So After afull day of losses, with no price support in sight, Where did the 3:15 major up-bump in the market come from??????? : LUSENET : TimeBomb 2000 (Y2000) : One Thread

Where on earth did this rebound come from?????

-- Duke1983 (, February 18, 2000


Where it always comes from at 3:30pm -- the end of the day mutual fund buying from inflows still coming in.

-- Jackson Brown (, February 18, 2000.

Where ever it came from ,the suckers just lost it all!

-- Sage (, February 18, 2000.

Bring popcorn to ringside:Link
click on "$indu" in top right corner to watch "Dow"

-- Possible Impact (, February 18, 2000.

Thanks Possible - better than TV!

-- Y2KGardener (, February 18, 2000.

It's interesting to look at the volume numbers for the Dow. In these first few weeks of 2000, they've been much higher than in all of 1999, which signals to me that mutual fund money is having its way with the Dow. Fund managers have been selling Dow stocks and jumping into techs. Diversification? What's that?

Yet Nasdaq bellwethers like AOL and Yahoo continue to lose altitude, so now money is looking for the next hot sector. Biotech took off recently, but that can't last (biotechs are "sooooo last millennium".) Greater Fools are still trying to get in and current players are very happy to see 'em.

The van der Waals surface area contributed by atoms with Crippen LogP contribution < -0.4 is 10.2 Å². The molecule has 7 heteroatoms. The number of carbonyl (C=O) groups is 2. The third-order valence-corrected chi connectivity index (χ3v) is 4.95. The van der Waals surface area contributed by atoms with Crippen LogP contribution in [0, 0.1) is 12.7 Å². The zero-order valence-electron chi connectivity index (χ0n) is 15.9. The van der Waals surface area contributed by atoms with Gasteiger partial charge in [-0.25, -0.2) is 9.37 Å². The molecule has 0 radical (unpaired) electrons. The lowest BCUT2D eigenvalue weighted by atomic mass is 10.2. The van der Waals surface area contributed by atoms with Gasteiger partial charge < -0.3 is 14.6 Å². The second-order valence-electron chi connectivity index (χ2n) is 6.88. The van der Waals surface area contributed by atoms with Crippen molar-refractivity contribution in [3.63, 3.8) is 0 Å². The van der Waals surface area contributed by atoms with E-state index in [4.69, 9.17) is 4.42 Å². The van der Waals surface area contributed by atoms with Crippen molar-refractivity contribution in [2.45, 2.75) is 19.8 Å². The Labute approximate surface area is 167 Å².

-- DeeEmBee (, February 18, 2000.

S&P 500 slid continuously today - so whatever was being 'bought" at 3:15 was NOT in that group of companies.....does that bit of info help any "analysis"?

Also, the NASDAQ 'cable" was out for good parts of the day, so "day-trade buyers" might have not have had access to that market, thus skewing the prices they might have otehrwise been looking at in the NASDAQ.

(Remember - we are ony guessing here, unless there are 'real" money burners amongst us pee-on's in the market.)

-- Robert A. Cook, PE (Marietta, GA) (, February 18, 2000.

NBA star Horrace Grant is retty good with rebounds, you don't suppose he was responsible for this rebound do you?

-- Butt Nugget (, February 18, 2000.

Rhetorical question. You can't rationalize a market. What happens is what happens.

-- (, February 18, 2000.

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